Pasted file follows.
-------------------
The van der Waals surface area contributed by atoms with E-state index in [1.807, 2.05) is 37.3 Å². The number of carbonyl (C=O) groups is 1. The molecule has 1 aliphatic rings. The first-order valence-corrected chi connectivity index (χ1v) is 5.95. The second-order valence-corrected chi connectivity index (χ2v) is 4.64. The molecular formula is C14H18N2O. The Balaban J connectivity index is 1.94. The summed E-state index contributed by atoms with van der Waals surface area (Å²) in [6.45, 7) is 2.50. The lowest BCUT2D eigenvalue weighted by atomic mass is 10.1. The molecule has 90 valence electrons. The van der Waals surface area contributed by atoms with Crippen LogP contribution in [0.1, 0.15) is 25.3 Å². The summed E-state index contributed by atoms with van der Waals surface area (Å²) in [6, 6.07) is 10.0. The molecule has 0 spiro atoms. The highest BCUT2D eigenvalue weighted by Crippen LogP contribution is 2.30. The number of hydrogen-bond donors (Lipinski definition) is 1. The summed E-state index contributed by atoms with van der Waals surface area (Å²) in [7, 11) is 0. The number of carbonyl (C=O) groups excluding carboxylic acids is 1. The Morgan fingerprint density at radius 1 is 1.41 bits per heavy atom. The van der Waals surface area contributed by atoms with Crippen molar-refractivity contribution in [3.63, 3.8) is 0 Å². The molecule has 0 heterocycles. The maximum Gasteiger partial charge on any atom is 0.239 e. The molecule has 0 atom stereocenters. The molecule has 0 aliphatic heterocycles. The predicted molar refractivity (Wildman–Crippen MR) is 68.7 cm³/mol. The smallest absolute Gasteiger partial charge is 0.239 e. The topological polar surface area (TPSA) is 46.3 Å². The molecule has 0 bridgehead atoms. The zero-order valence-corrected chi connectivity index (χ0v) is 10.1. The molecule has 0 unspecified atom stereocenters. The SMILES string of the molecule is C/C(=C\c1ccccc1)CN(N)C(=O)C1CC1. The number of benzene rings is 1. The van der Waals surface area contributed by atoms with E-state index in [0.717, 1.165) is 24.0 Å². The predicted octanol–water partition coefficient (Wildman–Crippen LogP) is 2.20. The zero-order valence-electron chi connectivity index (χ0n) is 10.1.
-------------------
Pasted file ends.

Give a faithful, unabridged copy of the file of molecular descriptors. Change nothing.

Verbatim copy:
The van der Waals surface area contributed by atoms with E-state index in [1.807, 2.05) is 37.3 Å². The number of carbonyl (C=O) groups is 1. The molecule has 1 aliphatic rings. The first-order valence-corrected chi connectivity index (χ1v) is 5.95. The second-order valence-corrected chi connectivity index (χ2v) is 4.64. The molecular formula is C14H18N2O. The Balaban J connectivity index is 1.94. The summed E-state index contributed by atoms with van der Waals surface area (Å²) in [6.45, 7) is 2.50. The lowest BCUT2D eigenvalue weighted by atomic mass is 10.1. The molecule has 90 valence electrons. The van der Waals surface area contributed by atoms with Crippen LogP contribution in [0.1, 0.15) is 25.3 Å². The summed E-state index contributed by atoms with van der Waals surface area (Å²) in [6, 6.07) is 10.0. The molecule has 0 spiro atoms. The highest BCUT2D eigenvalue weighted by Crippen LogP contribution is 2.30. The number of hydrogen-bond donors (Lipinski definition) is 1. The summed E-state index contributed by atoms with van der Waals surface area (Å²) in [7, 11) is 0. The number of carbonyl (C=O) groups excluding carboxylic acids is 1. The Morgan fingerprint density at radius 1 is 1.41 bits per heavy atom. The van der Waals surface area contributed by atoms with Crippen molar-refractivity contribution in [3.63, 3.8) is 0 Å². The molecule has 0 heterocycles. The maximum Gasteiger partial charge on any atom is 0.239 e. The molecule has 0 atom stereocenters. The molecule has 0 aliphatic heterocycles. The predicted molar refractivity (Wildman–Crippen MR) is 68.7 cm³/mol. The smallest absolute Gasteiger partial charge is 0.239 e. The topological polar surface area (TPSA) is 46.3 Å². The molecule has 0 bridgehead atoms. The zero-order valence-corrected chi connectivity index (χ0v) is 10.1. The molecule has 0 unspecified atom stereocenters. The SMILES string of the molecule is C/C(=C\c1ccccc1)CN(N)C(=O)C1CC1. The number of benzene rings is 1. The van der Waals surface area contributed by atoms with E-state index in [0.717, 1.165) is 24.0 Å². The predicted octanol–water partition coefficient (Wildman–Crippen LogP) is 2.20. The zero-order valence-electron chi connectivity index (χ0n) is 10.1.